It’s often more important to learn ‘why’ than ‘what’ when conducting research
Article category: information management
When examined more closely, the mobile enterprise means many different things, delivered in different ways.
While broadly like any other intranet project, SharePoint intranets bring unique opportunities and challenges.
Intranets can be used to surface and deliver valuable customer information that helps organisations succeed.
When in the field, staff only want a few key things on their mobile devices, not the whole intranet.
The strength of enterprise search is also its challenge: how to pick which of the many features to use?
Mobile devices are changing the consumer landscape, and organisations must have an enterprise strategy to keep in the game.
The intranet is a powerful way of helping staff to get things done more effectively.
There are three main approaches to delivering custom functionality and interactive features on websites and intranets.
Intranet teams need to carefully manage their time, to ensure that progress is always being made.
Driving enterprise search to cover ever more content does not necessarily deliver better results.
Before personalisation can be implemented, underlying LDAP or Active Directory implementations need to be cleaned up.
In the short-term, a ‘gardening’ approach to collaboration must be taken, encouraging good uses and cleaning up dead sites.
Collaboration tools are vital, but left unmanaged, their spread can be anti knowledge sharing.
All too often, 18-24 month information management strategies fail to deliver benefits, but there is an alternative.
This briefing draws a clear line between two separate functionalities: personalisation and segmentation.
This article discusses the results of a worldwide survey conducted to guage what extent personalisation is being used in intranets and portals.
Organisations should abandon the search for ‘knowledge management systems’, and focus more closely on the specific capabilities required.
Intranet teams should be guided by two words when planning intranet activities: tangible and visible.
There is a ‘rule of thirds’ that can be used to categorise the main types of forms that exist on an intranet.
Conceptually, ‘news feeds’ are quite simple, allowing content to be delivered over the internet. Web users are very familiar with the idea of feeds, but what about their use within an organisation?
Portals are not a one size fits all solution and there are many different types. This briefing provides at-a-glance definitions for a range of portal types.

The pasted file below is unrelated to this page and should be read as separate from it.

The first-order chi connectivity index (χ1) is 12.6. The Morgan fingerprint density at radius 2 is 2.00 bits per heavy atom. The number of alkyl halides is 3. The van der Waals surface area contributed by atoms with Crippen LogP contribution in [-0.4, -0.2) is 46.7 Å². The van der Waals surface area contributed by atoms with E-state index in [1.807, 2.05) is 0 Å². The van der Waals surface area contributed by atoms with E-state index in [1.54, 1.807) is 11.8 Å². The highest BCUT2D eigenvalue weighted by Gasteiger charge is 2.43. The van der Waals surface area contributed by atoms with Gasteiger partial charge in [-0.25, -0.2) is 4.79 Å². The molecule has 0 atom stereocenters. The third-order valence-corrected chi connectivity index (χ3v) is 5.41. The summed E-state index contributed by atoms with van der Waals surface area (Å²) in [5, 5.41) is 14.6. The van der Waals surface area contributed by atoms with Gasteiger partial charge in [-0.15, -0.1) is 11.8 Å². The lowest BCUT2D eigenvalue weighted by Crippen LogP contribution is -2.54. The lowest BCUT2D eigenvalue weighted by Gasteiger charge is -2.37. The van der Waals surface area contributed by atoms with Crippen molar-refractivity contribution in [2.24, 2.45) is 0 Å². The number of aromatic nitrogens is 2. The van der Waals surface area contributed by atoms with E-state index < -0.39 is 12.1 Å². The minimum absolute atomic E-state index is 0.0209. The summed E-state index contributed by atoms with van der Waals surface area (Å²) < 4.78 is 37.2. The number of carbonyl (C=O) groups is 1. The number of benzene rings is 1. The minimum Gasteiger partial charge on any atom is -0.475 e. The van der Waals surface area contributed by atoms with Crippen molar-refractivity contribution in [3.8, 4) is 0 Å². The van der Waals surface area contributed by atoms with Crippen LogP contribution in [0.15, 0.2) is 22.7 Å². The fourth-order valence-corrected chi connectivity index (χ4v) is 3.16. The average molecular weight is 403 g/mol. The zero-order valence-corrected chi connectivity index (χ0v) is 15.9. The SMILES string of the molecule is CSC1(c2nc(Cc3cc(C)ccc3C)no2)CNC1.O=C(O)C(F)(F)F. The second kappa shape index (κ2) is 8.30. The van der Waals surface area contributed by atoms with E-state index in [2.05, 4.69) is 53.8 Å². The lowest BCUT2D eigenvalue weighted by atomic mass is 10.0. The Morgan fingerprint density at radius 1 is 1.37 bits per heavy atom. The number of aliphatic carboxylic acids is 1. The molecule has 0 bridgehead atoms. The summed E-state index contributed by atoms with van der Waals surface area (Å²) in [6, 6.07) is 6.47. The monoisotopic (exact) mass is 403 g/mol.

This article uses two case studies to explore when to select a portal, and when a content management system would be more appropriate.
There is very real cost of the reliance on email: the duplication of information management activities, which has a significant impact on productivity, consistency and accuracy.
Now that the early hype has died down, it is not surprising to find that portals have both strengths and weaknesses, which have a major impact on project success.
There are several key categories of documents that should be targeted as part of information management projects, while other documents can be ignored.
Effective information management is not easy. This article outlines 10 critical success factors that address organisational, cultural and strategic issues.
Information must be managed on three levels within an organisation: corporate, team and individual. Tools and processes must be provided for each of the levels.
This article shares survey results and recommendations on the design and implementation of online staff directories, the most used element of most intranets.
Online forms on a corporate intranet deliver clear benefits and cost savings. This article outlines a simple step-by-step approach to implementing online forms.
All delivery channels (not just the intranet) must be considered when planning an overall information management and communications strategy.
This briefing provides an at-a-glance definition of terms for a range of information systems, including CMS, DMS and RMS.
In many organisations, the intranet competes with e-mail, file shares, document management and records management. What is needed is a clear policy about what these systems are for.
This briefing helps to dispell the widespread confusion in the marketplace between document management systems (DMS) and content management systems (CMS).
Call centres are growing rapidly. They are also confronted with many challenges, and KM has much to offer in overcoming these difficulties.